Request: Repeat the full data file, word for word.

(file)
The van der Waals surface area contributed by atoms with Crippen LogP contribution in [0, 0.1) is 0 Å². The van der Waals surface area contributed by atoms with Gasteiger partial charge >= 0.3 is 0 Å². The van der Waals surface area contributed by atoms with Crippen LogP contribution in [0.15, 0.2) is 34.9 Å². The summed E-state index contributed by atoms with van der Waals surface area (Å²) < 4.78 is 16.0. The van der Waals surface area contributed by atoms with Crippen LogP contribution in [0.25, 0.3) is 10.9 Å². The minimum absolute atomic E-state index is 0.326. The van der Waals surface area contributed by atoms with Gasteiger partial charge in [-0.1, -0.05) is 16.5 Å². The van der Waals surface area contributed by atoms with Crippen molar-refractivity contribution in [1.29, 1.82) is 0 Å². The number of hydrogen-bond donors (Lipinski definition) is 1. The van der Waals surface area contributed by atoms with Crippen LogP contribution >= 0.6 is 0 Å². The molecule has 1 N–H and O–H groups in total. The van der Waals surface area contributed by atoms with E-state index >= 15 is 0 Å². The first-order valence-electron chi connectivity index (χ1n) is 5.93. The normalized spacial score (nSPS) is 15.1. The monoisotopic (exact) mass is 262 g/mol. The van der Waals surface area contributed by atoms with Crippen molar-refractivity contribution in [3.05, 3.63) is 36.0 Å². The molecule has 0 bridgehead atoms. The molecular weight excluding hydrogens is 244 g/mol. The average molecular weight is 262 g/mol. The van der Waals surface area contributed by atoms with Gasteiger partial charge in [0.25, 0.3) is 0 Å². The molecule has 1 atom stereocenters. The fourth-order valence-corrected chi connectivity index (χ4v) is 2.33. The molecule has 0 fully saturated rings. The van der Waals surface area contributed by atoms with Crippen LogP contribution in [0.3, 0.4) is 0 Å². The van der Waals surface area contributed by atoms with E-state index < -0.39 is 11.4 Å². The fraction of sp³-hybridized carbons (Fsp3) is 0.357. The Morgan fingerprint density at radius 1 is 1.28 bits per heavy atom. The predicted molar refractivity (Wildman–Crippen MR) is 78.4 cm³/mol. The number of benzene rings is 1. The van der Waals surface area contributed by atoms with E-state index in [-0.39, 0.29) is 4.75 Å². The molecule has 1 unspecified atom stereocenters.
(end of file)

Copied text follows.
The van der Waals surface area contributed by atoms with Crippen LogP contribution in [0, 0.1) is 0 Å². The van der Waals surface area contributed by atoms with Gasteiger partial charge >= 0.3 is 0 Å². The van der Waals surface area contributed by atoms with Crippen LogP contribution in [0.15, 0.2) is 34.9 Å². The summed E-state index contributed by atoms with van der Waals surface area (Å²) < 4.78 is 16.0. The van der Waals surface area contributed by atoms with Crippen LogP contribution in [0.25, 0.3) is 10.9 Å². The minimum absolute atomic E-state index is 0.326. The van der Waals surface area contributed by atoms with Gasteiger partial charge in [-0.1, -0.05) is 16.5 Å². The van der Waals surface area contributed by atoms with Crippen molar-refractivity contribution in [1.29, 1.82) is 0 Å². The number of hydrogen-bond donors (Lipinski definition) is 1. The van der Waals surface area contributed by atoms with Crippen LogP contribution >= 0.6 is 0 Å². The molecule has 1 N–H and O–H groups in total. The van der Waals surface area contributed by atoms with E-state index >= 15 is 0 Å². The first-order valence-electron chi connectivity index (χ1n) is 5.93. The normalized spacial score (nSPS) is 15.1. The monoisotopic (exact) mass is 262 g/mol. The van der Waals surface area contributed by atoms with Crippen molar-refractivity contribution in [3.05, 3.63) is 36.0 Å². The molecule has 0 bridgehead atoms. The molecular weight excluding hydrogens is 244 g/mol. The average molecular weight is 262 g/mol. The van der Waals surface area contributed by atoms with Gasteiger partial charge in [0.25, 0.3) is 0 Å². The molecule has 1 atom stereocenters. The fourth-order valence-corrected chi connectivity index (χ4v) is 2.33. The molecule has 0 fully saturated rings. The van der Waals surface area contributed by atoms with Crippen LogP contribution in [0.3, 0.4) is 0 Å². The van der Waals surface area contributed by atoms with E-state index < -0.39 is 11.4 Å². The fraction of sp³-hybridized carbons (Fsp3) is 0.357. The Morgan fingerprint density at radius 1 is 1.28 bits per heavy atom. The predicted molar refractivity (Wildman–Crippen MR) is 78.4 cm³/mol. The number of benzene rings is 1. The van der Waals surface area contributed by atoms with E-state index in [-0.39, 0.29) is 4.75 Å². The molecule has 1 unspecified atom stereocenters.